Opioid addiction is a major problem in Georgia. Several years ago, Governor Nathan Deal signed the "Good Samaritan" bill. The bill was created to prevent opioid overdose deaths by giving amnesty to anyone who reports drug-related emergencies. The measure also equips law enforcement and first responders with Naloxone, a drug that can reverse overdoses if given right away. We looked back at a conversation from last year with Andy Miller, the editor of Georgia Health News and with Mona Bennett, the co-founder of Atlanta Harm Reduction Center to see how this law is effecting the state.
March is Women’s History Month, and we are celebrating by saluting the female trailblazers. Leah Ward Sears is the first African-American female Chief Justice in the United States. She served as Chief Justice of the Georgia Supreme Court from 2005 to 2009. We re-visited a conversation she had last year with On Second Thought’s Tony Harris.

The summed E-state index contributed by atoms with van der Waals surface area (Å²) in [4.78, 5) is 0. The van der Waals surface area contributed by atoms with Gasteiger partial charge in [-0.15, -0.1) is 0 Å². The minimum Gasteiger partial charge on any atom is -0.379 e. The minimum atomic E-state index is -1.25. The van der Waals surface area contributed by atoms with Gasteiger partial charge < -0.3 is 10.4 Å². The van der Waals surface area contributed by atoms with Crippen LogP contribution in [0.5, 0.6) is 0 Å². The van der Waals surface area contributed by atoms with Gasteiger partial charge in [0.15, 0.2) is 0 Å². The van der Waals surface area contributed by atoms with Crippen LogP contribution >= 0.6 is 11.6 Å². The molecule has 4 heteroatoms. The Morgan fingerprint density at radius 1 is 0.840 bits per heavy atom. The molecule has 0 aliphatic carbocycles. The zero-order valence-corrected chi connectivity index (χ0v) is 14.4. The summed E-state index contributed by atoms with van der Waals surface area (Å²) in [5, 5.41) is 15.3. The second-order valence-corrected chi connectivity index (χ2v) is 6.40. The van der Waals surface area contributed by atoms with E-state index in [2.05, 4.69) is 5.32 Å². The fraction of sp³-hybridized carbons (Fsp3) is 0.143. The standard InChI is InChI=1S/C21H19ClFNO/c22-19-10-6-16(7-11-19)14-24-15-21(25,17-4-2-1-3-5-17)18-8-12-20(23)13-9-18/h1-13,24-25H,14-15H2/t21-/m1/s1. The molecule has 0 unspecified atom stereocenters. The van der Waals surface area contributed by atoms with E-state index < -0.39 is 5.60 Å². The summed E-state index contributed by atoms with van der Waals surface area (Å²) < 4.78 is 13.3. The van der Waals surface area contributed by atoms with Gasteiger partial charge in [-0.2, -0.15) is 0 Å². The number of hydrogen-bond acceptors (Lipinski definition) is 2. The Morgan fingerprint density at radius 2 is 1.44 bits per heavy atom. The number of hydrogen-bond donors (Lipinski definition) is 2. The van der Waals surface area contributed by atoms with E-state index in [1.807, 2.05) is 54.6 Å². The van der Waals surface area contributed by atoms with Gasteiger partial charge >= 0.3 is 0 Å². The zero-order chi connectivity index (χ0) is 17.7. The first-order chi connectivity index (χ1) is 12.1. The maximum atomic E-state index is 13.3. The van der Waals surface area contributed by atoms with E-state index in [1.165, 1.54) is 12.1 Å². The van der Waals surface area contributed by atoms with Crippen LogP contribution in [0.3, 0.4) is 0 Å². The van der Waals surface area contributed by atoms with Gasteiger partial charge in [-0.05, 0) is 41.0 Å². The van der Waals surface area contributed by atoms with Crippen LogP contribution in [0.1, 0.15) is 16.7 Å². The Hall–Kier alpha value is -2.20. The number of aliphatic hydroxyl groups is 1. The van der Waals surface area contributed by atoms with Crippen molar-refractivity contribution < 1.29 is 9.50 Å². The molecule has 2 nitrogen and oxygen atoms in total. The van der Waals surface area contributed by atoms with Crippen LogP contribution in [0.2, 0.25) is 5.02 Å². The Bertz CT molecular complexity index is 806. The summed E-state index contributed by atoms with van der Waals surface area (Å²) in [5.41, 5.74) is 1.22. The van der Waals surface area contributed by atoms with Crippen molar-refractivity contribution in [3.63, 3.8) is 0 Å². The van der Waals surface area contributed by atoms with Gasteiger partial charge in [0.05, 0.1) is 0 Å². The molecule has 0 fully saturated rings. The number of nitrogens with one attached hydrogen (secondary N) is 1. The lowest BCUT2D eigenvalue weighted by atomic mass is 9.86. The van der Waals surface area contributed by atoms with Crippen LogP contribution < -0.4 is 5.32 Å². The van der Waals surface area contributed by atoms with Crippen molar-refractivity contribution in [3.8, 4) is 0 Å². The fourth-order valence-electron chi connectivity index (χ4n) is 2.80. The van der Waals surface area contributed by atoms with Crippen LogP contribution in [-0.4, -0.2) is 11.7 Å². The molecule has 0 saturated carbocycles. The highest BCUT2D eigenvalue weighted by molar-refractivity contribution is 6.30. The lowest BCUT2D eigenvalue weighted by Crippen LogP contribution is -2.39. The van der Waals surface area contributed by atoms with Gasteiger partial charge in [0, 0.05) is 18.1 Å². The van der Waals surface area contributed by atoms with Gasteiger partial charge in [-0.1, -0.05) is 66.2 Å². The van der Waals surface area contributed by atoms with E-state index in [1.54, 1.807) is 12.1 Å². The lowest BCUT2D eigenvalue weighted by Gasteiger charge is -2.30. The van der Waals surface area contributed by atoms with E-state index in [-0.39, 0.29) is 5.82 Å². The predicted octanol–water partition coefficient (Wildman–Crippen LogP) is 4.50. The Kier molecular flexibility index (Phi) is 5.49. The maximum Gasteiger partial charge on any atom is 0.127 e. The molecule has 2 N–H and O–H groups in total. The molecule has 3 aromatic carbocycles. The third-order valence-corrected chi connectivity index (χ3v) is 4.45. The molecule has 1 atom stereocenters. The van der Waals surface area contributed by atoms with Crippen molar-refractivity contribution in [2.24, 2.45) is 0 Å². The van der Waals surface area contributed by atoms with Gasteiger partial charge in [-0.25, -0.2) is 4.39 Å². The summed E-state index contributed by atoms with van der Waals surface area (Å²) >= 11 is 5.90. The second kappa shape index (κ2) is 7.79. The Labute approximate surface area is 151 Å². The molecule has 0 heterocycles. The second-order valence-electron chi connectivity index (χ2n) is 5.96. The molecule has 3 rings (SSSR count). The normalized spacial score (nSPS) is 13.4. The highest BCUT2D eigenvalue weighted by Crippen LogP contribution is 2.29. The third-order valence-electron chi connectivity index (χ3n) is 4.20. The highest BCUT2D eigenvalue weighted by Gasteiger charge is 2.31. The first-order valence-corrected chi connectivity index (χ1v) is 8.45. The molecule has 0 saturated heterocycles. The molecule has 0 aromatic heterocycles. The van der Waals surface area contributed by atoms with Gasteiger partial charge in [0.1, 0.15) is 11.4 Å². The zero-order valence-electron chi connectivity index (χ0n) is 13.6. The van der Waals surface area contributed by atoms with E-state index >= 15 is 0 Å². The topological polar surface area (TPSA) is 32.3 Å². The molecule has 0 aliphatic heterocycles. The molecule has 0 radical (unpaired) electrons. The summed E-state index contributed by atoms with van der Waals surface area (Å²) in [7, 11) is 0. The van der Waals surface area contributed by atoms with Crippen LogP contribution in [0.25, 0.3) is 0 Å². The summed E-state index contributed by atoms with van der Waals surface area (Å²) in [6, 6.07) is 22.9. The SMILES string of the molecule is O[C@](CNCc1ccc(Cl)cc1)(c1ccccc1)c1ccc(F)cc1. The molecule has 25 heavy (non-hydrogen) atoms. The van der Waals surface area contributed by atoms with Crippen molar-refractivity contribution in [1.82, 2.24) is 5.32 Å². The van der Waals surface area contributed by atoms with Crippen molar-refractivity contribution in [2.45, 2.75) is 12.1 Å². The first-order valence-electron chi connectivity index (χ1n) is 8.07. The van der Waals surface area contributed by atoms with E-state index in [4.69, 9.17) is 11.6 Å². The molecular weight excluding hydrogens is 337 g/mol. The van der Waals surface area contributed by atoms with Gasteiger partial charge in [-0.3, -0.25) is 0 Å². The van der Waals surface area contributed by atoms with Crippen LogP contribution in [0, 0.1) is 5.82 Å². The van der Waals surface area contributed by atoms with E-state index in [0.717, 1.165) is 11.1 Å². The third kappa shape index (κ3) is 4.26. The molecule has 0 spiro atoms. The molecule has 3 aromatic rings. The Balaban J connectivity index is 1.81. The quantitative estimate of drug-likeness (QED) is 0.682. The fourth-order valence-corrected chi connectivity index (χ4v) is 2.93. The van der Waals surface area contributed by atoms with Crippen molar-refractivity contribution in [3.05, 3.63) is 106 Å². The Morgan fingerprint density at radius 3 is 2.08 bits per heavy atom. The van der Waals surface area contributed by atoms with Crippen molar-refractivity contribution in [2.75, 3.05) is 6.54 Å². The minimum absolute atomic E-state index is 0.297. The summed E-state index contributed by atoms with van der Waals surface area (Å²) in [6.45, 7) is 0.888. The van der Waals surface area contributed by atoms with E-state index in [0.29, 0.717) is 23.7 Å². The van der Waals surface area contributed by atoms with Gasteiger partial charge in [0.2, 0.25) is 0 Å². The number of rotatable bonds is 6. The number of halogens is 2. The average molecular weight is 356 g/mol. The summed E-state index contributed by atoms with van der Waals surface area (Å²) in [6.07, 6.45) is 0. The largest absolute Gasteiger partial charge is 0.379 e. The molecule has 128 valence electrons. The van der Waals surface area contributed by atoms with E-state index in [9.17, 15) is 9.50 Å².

American orchestras have a diversity problem. People of color make up only about four percent of the musicians in U.S. symphonies. The Atlanta Music Project is looking to change that by providing free instruments and lessons to underserved kids in southwest Atlanta. Their hopes are to empower these children to seek a classical music career. We talked with Dantes Rameau, the executive director of The Atlanta Music Project and also with Rick Robinson, the founder of Cut Time Productions on how they're using music to make this change.
Finally, we talked with Mezzo-Soprano Jamie Barton on what music appeals to her. She grew up in Rome, Georgia and at 36, she holds the Richard Tucker Award, a $50,000 prize often called the 'Heisman Trophy' of music. She has performed all over the world, and just concluded her performance in Verdi's “Don Carlo” at the Washington National Opera. She contributed her favorite music picks to our Georgia Playlist.